For simplification purposes, just know that we measured the pH (initial) of the “carrier water,” added a particular PGR at a particular rate and then re-measured the pH (final). On another set of samples, we established the initial bicarbonate level of the water, measured the pH (initial), added a particular PGR at a particular rate and then re-measured the pH (final). The change in pH is an indicator of any reaction of the PGR with acidic hydrogen ions (H+) in the water, or in the case of alkalinity, with bicarbonate. The general recommendation for growers has been to use a water source with a pH less than 7.0, and less than 100 ppm CaCO3, for maximum effectiveness of PGR application. This recommendation may not be accurate for all PGRs, and many growers do not have a water source that provides water of this quality.

Results in Water Variable in pH

Interesting trends were noted on the interaction of the 11 PGRs with the initial water samples of varying pH, and then varying alkalinity (determined by bicarbonate concentration). Some PGRs were moderately to strongly acidic in reaction, and lowered the pH of the initial water sample; benzyladenine, chlormequat chloride, daminozide, ethephon, and uniconazole. Gibberellic acid (GA) and GA/BA were very mildly acidic. Ancymidol and dikegulac-sodium were basic in reaction and increased the pH of the water sample when added. There were also two PGRs that were chemically neutral, meaning additions of these did not affect pH to a significant degree (flurprimidol and paclobutrazol). The higher the PGR rate, the greater the associated increase or decrease in pH, except for chlormequat chloride, where it depended on the initial water pH and the rate.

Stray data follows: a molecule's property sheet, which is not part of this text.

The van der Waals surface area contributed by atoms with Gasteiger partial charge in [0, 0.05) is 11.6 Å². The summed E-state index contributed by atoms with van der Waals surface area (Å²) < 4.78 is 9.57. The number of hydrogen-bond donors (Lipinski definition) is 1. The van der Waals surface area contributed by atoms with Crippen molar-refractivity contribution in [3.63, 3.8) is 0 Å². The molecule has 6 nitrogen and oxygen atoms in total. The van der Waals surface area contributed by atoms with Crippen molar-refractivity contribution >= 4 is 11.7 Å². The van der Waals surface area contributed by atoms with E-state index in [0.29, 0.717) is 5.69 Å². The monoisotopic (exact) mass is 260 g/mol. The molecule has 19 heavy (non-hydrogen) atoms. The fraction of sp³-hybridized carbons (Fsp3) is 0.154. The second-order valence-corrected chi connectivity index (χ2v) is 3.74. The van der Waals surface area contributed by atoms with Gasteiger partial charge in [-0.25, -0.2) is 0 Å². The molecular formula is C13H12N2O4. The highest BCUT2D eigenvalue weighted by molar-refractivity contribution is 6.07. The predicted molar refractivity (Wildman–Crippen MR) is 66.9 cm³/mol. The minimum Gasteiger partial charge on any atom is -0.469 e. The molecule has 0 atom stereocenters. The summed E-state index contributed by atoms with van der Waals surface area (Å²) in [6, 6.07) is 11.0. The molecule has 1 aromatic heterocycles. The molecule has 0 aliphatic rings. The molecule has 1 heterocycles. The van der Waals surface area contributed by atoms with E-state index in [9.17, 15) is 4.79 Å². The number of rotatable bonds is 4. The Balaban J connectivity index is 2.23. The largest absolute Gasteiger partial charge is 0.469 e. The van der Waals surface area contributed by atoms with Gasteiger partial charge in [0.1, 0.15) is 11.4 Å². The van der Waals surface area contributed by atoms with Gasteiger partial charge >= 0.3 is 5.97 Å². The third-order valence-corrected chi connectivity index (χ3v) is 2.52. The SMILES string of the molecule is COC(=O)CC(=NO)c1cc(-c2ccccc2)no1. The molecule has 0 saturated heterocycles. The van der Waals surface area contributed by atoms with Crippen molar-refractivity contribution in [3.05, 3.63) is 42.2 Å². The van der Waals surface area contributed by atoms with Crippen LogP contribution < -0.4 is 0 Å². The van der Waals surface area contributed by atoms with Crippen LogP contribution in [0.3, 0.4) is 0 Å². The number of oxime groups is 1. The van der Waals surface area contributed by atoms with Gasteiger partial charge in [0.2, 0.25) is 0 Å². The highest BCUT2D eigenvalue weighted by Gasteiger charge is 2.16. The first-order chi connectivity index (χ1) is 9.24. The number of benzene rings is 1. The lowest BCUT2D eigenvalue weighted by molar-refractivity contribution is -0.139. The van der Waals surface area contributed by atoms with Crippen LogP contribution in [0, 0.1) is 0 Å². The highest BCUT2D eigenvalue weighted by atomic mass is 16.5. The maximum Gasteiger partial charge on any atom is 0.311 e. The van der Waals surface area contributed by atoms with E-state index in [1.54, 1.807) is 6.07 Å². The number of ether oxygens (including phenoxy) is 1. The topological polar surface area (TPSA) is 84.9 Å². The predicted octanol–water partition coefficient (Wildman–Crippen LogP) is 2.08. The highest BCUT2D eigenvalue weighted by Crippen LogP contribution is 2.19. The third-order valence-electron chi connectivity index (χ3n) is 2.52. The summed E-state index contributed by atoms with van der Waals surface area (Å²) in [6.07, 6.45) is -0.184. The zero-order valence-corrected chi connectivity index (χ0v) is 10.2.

Results in Water of Variable Alkalinity

General trends were also noted when these PGRs were added to water samples of varying bicarbonate concentrations. Additions of daminozide, ethephon and uniconazole, resulted in a decrease in final spray solution pH. An increase in the final spray solution pH occurred when ancymidol, dikegulac-sodium, flurprimidol, GA, GA/BA, or paclobutrazol were added to the initial carrier water. Gibberellic acid (GA), GA/BA, and paclobutrazol were mildly basic. Benzyladenine (BA) and chlormequat chloride were chemically neutral in reaction. Rate response was similar to that using reverse osmosis water of varying pH. The more PGR added (higher rate) to water of varying alkalinity, the greater the change in pH, except for daminozide and ethephon. With these two PGRs, the change in pH varied with bicarbonate concentration as well as rate.

What Does This Mean?

Growers are well aware of the fact that ethephon decreases water pH. What they might not realize is that it decreases pH to a much lesser degree if their carrier water has a concentration of bicarbonate greater than 140-ppm CaCO3. As the ethephon spray solution pH should remain under 5.0 for maximum spray effectiveness, adding ethephon at the low rate to water with 140-ppm CaCO3, or at the low and medium rate to water containing 290-ppm CaCO3, could reduce the effectiveness of your PGR application.